Flow cytometry is used when researchers are trying to determine the single properties of any one cell. In order to do this, flow cytometers are used. Flow cytometers are used to recognize these properties and they are automated tools that can pick up these individual properties one at a time.
Flow cytometers can detect things such as the size of a cell, the granularity of a cell, how much DNA is in one cell, the genes that are present in a cell, the amount of proteins that are in a cell, and the amount of surface receptors in cells.
Flow cytometers do their job by taking in a group of single, unclumped cells and pass them, one by one, by a laser beam. As each cell passes through the beam, fluorescent lights will scatter and show up on the cell. Because an entire cell will show as being fluorescent when passed through a beam, certain areas of the cell must be lit up at a much greater intensity in order for that particular component to be recognized and recorded.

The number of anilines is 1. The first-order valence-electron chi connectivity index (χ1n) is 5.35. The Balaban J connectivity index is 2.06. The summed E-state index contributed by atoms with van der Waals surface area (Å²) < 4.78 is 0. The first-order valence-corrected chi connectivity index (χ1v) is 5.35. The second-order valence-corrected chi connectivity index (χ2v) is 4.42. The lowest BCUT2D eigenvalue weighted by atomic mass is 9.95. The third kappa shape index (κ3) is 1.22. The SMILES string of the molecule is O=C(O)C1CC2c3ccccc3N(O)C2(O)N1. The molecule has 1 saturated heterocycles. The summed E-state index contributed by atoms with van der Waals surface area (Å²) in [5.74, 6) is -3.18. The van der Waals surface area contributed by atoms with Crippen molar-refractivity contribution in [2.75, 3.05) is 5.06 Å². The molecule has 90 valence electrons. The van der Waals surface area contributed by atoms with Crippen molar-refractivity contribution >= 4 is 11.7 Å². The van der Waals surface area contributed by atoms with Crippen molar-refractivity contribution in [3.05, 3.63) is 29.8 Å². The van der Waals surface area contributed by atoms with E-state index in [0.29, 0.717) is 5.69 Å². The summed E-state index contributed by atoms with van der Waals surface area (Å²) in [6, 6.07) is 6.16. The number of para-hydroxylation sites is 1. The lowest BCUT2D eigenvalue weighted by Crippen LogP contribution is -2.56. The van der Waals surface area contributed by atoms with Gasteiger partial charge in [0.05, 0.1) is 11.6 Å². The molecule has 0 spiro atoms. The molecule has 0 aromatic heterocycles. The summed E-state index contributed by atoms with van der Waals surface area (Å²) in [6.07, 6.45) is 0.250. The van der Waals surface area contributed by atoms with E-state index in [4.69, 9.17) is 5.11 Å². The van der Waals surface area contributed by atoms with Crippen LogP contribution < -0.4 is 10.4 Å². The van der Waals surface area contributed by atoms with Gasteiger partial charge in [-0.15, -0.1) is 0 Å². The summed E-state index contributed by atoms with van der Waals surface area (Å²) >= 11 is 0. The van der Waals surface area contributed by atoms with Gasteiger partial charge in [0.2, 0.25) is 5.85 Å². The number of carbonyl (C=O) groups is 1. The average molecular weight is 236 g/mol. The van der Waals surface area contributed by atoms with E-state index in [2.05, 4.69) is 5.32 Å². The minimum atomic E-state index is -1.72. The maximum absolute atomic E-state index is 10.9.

Purposes of Flow Cytometry
Flow cytometry is used mostly for research and analytical purposes. The process helps researchers and scientists to understand things such as certain diseases better. Instances of flow cytometry show up quite often in research and medical journals as helping researchers in a specific study. When flow cytometry is used for this purpose, the sample cells that are used are usually discarded afterwards.
Other instances of flow cytometry are done for preparative purposes. In these instances, living cells will be divided into different containers, depending on their properties, to be used in future studies.